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Doing Their Part: World’s Biggest Maritime Shipping Firm Ditching Fossil Fuels

© AP Photo / Stephen B. Mortonship to shore cranes stack shipping containers on-board the container ship Maersk Semarang, Tuesday, June 19, 2018, at the Port of Savannah in Savannah, Ga
ship to shore cranes stack shipping containers on-board the container ship Maersk Semarang, Tuesday, June 19, 2018, at the Port of Savannah in Savannah, Ga - Sputnik International
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The largest maritime shipping company on earth has pledged to end its use of fossil fuels, offering the move as a challenge to the rest of the industry.

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Denmark-based AP Moller Maersk on Wednesday announced that it will phase out fossil fuels by 2050, a significant goal for a multinational that is part of a sector responsible for some three percent of global greenhouse gas emissions, according to a report from the United Nations.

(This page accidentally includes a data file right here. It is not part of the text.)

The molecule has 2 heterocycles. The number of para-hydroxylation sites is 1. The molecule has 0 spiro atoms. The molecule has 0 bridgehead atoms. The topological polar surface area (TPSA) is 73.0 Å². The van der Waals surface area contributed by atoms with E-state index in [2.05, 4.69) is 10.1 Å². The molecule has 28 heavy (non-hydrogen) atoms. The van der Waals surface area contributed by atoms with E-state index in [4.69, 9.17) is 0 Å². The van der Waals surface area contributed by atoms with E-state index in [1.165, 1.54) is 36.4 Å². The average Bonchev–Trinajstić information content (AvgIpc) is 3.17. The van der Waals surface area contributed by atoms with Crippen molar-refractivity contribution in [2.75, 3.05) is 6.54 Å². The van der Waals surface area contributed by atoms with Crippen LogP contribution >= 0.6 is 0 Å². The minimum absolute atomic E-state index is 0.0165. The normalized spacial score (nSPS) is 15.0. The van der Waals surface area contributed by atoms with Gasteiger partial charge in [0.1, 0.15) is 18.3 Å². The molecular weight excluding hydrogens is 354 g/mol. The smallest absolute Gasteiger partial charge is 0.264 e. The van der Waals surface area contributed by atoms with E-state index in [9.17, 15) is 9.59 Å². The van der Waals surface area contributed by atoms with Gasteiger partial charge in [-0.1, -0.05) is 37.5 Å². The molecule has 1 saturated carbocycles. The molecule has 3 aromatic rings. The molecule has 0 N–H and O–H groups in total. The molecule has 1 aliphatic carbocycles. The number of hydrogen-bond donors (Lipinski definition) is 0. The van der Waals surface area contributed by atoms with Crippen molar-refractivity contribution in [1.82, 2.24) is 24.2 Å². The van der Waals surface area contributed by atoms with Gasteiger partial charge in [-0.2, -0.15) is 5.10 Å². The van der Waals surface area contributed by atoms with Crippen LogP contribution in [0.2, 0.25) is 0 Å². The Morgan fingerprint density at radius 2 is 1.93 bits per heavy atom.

According to industry watchers, Maersk — as the world's largest maritime shipping company — accounts for some 20 percent of overall seabased freight traffic.

In announcing its intention to switch to carbon-neutral engines by 2030, Maersk must invest heavily in clean power for their massive container ships.

"The only possible way to achieve the so-much-needed decarbonization in our industry is by fully transforming to new carbon neutral fuels and supply chains," noted Maersk executive Søren Toft, cited by Reuters.

Beginning in 2007, according to company statements, Maersk has seen its carbon footprint drop an estimated by 46 percent, made possible in part through the use of a $1 billion investment in new technologies, including hiring large numbers of engineers to identify solutions, cited by Qz.com.

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The strategy of the United Nation's International Maritime Organization, in calling on its 173 member countries to halve 2008 emission levels by 2050, is reflected in Maersk's lofty goal of carbon-neutrality, according to Reuters.

Beyond the problem of global warming through human-induced climate change, however, the use of ‘bunker fuel' to power ship engines reveals a sulfur content estimated to be a whopping 3,500 times that of fuel used in diesel automobiles.

A heavy smog-producer, sulphur is linked to many severe health problems, including heart disease, pregnancy complications, birth defects and asthma.

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